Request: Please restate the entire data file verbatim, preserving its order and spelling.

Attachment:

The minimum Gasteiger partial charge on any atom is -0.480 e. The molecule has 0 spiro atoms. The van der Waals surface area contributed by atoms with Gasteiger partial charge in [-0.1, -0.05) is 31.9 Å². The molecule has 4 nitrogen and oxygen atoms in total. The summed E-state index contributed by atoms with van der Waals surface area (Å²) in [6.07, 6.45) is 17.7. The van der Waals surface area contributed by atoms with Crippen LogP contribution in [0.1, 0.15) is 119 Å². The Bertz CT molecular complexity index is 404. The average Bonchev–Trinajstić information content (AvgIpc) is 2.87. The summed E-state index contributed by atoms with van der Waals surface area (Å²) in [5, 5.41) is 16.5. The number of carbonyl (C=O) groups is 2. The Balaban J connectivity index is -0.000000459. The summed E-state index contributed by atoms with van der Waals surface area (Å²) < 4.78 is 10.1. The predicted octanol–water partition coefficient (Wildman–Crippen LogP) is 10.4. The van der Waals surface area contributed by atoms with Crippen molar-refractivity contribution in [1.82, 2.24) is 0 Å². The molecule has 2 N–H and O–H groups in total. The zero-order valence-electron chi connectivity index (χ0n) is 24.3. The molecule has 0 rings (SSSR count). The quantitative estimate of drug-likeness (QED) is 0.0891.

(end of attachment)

The minimum Gasteiger partial charge on any atom is -0.480 e. The molecule has 0 spiro atoms. The van der Waals surface area contributed by atoms with Gasteiger partial charge in [-0.1, -0.05) is 31.9 Å². The molecule has 4 nitrogen and oxygen atoms in total. The summed E-state index contributed by atoms with van der Waals surface area (Å²) in [6.07, 6.45) is 17.7. The van der Waals surface area contributed by atoms with Crippen LogP contribution in [0.1, 0.15) is 119 Å². The Bertz CT molecular complexity index is 404. The average Bonchev–Trinajstić information content (AvgIpc) is 2.87. The summed E-state index contributed by atoms with van der Waals surface area (Å²) in [5, 5.41) is 16.5. The number of carbonyl (C=O) groups is 2. The Balaban J connectivity index is -0.000000459. The summed E-state index contributed by atoms with van der Waals surface area (Å²) < 4.78 is 10.1. The predicted octanol–water partition coefficient (Wildman–Crippen LogP) is 10.4. The van der Waals surface area contributed by atoms with Crippen molar-refractivity contribution in [1.82, 2.24) is 0 Å². The molecule has 2 N–H and O–H groups in total. The zero-order valence-electron chi connectivity index (χ0n) is 24.3. The molecule has 0 rings (SSSR count). The quantitative estimate of drug-likeness (QED) is 0.0891.